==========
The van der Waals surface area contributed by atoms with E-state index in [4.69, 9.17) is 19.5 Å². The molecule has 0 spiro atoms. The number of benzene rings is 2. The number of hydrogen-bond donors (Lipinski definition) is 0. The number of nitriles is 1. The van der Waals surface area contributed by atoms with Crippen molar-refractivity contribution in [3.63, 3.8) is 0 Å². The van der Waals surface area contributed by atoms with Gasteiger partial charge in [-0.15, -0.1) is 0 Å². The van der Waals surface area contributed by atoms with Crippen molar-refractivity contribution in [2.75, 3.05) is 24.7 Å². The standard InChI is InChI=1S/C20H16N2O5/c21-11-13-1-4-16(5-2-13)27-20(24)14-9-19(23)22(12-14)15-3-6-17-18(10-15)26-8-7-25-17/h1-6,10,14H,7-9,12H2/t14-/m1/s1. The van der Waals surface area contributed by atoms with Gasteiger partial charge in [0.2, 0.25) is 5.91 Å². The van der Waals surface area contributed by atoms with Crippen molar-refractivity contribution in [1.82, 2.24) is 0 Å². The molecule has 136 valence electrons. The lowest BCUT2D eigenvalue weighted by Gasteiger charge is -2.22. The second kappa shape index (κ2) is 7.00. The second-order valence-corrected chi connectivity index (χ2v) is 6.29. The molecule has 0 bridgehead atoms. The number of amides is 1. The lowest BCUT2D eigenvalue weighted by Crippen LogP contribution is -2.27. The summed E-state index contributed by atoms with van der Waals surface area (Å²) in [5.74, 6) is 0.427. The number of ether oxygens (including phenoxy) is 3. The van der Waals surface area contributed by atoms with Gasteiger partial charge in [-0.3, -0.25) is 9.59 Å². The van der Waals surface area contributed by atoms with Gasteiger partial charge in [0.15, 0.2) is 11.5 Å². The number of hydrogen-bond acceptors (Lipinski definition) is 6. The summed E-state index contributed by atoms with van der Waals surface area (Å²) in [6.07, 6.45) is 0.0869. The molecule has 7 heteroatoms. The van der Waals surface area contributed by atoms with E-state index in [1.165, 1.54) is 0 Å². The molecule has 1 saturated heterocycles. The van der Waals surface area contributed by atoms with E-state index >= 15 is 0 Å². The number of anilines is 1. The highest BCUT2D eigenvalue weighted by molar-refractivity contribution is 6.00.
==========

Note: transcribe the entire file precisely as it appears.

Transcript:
The van der Waals surface area contributed by atoms with E-state index in [4.69, 9.17) is 19.5 Å². The molecule has 0 spiro atoms. The number of benzene rings is 2. The number of hydrogen-bond donors (Lipinski definition) is 0. The number of nitriles is 1. The van der Waals surface area contributed by atoms with Crippen molar-refractivity contribution in [3.63, 3.8) is 0 Å². The van der Waals surface area contributed by atoms with Gasteiger partial charge in [-0.15, -0.1) is 0 Å². The van der Waals surface area contributed by atoms with Crippen molar-refractivity contribution in [2.75, 3.05) is 24.7 Å². The standard InChI is InChI=1S/C20H16N2O5/c21-11-13-1-4-16(5-2-13)27-20(24)14-9-19(23)22(12-14)15-3-6-17-18(10-15)26-8-7-25-17/h1-6,10,14H,7-9,12H2/t14-/m1/s1. The van der Waals surface area contributed by atoms with Gasteiger partial charge in [0.2, 0.25) is 5.91 Å². The van der Waals surface area contributed by atoms with Crippen molar-refractivity contribution in [1.82, 2.24) is 0 Å². The molecule has 136 valence electrons. The lowest BCUT2D eigenvalue weighted by Gasteiger charge is -2.22. The second kappa shape index (κ2) is 7.00. The second-order valence-corrected chi connectivity index (χ2v) is 6.29. The molecule has 0 bridgehead atoms. The number of amides is 1. The lowest BCUT2D eigenvalue weighted by Crippen LogP contribution is -2.27. The summed E-state index contributed by atoms with van der Waals surface area (Å²) in [5.74, 6) is 0.427. The number of ether oxygens (including phenoxy) is 3. The van der Waals surface area contributed by atoms with Gasteiger partial charge in [-0.3, -0.25) is 9.59 Å². The van der Waals surface area contributed by atoms with Gasteiger partial charge in [0.15, 0.2) is 11.5 Å². The number of hydrogen-bond acceptors (Lipinski definition) is 6. The summed E-state index contributed by atoms with van der Waals surface area (Å²) in [6.07, 6.45) is 0.0869. The molecule has 7 heteroatoms. The van der Waals surface area contributed by atoms with E-state index in [1.165, 1.54) is 0 Å². The molecule has 1 saturated heterocycles. The van der Waals surface area contributed by atoms with E-state index >= 15 is 0 Å². The number of anilines is 1. The highest BCUT2D eigenvalue weighted by molar-refractivity contribution is 6.00.